Experts on Monday differed on the possible peaking of Covid-19 cases in Karnataka. While two of them opined that cases will plateau in early May, IISc professors, however, cautioned that cases are likely to hit the 10-lakh mark by the end of May with the peak unlikely till early June.
Prof Dr Giridhar R Babu, member of the TAC on Covid-19 and Sanjeev Mysore, convener of Jeevan Raksha Project, said the state is likely to hit the peak in the next 12 days.
The projection by IISc’s Prof Shashikumar Ganesan and Prof Deepak Subramani, indicated that the number of active cases in Karnataka will go up from the current 2.9 lakh to 11 lakh by May 31.
“Prior to the curfew orders, we were hoping that the peak for Bengaluru could be around latter part of the second week in May. However, with the state government waking up to the threat and imposing Covid curfew will definitely have an impact on the spread of the disease. Due to this, Bengaluru may witness peak load of cases by the end of May first week and subsequently the curve is expected to plateau,” he said.
However, he cautioned that it would depend on how the government will open up the sectors. “If you throw open everything, then the cases may again surge and if it is in a phased manner, the curve will be more or less steady,” he added.
The projection of next six weeks of cases by a data-driven approach adopted by Prof Shashikumar Ganesan, chairman of the department of Computational and Data Sciences (CDS) and Prof Deepak Subramani, IISc, indicated tough days ahead.
As per the projection, even with a 15-day total lockdown (not the liberal “curfew”), the number of active Covid cases in Karnataka will go up from the current 2.9 lakh to 11.6 lakh (including 6.2 lakh from Bengaluru alone) by May 31, if the state goes for unlock mode. Without a lockdown, it would be double the number, well over 22 lakh (including 10.69 lakh from Bengaluru) The chart showed that a 30-day lockdown will help contain the active case number at 5.29 lakh by May 31.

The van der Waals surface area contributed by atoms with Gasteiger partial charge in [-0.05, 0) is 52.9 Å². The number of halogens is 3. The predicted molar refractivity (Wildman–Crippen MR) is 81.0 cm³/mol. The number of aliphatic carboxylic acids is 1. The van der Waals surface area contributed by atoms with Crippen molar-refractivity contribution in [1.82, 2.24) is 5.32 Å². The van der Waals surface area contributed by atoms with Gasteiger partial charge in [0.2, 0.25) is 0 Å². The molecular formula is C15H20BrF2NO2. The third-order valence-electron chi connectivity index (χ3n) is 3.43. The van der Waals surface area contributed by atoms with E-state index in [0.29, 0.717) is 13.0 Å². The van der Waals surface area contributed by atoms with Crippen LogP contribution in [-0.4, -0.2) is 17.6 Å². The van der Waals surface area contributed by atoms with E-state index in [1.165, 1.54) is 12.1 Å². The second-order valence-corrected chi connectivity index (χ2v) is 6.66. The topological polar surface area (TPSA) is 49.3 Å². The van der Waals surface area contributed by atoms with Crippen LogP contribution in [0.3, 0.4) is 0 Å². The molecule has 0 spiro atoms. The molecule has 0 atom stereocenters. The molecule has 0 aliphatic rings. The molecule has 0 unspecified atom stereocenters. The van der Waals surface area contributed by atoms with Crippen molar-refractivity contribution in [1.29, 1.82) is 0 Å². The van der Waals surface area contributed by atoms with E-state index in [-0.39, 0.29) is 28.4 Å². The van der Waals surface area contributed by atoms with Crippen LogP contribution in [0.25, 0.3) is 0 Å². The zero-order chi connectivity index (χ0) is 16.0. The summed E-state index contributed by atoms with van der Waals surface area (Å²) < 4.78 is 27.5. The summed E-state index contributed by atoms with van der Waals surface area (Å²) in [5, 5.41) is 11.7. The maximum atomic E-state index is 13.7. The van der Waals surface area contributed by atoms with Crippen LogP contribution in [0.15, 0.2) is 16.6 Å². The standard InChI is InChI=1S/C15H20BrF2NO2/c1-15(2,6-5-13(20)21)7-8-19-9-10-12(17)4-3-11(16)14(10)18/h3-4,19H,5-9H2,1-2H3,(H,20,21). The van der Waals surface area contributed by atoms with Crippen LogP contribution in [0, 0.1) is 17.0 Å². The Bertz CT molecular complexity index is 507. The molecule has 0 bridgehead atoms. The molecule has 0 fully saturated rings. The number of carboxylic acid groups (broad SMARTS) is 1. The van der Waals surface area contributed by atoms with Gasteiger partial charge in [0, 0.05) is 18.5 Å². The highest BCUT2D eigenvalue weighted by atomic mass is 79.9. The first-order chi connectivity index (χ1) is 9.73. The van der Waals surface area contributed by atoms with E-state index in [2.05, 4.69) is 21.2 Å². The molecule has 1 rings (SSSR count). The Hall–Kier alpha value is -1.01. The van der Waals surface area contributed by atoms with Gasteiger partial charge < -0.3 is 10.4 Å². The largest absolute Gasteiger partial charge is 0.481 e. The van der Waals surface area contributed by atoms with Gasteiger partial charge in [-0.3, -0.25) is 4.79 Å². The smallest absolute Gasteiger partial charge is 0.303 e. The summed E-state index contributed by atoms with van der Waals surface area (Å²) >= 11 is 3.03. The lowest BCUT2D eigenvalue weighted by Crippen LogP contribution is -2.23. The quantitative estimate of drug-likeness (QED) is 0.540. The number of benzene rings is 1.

The numbers, the experts said, are based on scenario analysis which takes into account variables such as severity of the infection, age distribution in the population, vaccination levels, sero-prevalence at different locations and time.
Prof Ganesan said there were several variables at play in the second wave. “First, the Covid appropriate behaviour has come down. Secondly, unlike the last-year’s lockdown that cut the interstate travel, we will have trains and domestic fights. Thirdly, the crucial contact tracing has weakened, which allows many cases to slip through and multiply,” he said.
He said the lockdown in March could have effectively put brakes on the surging cases and prevented the high stress on health infrastructure.
Sanjeev Mysore, convener of Jeevan Raksha Project, echoed Dr Babu’s optimistic view and said the state is likely to hit the peak in the next 12 days.
“Human behaviour, emotions and fear play a vital role in pandemic. Last couple of weeks people have witnessed sufferings, especially in media. This has significant impact on their Covid appropriate behaviour. Along with this, the state government has initiated stringent measures to curb the spread of virus. In this backdrop, I believe we are edging towards the peak and should start seeing southward movement of daily cases not later than mid May,” he said.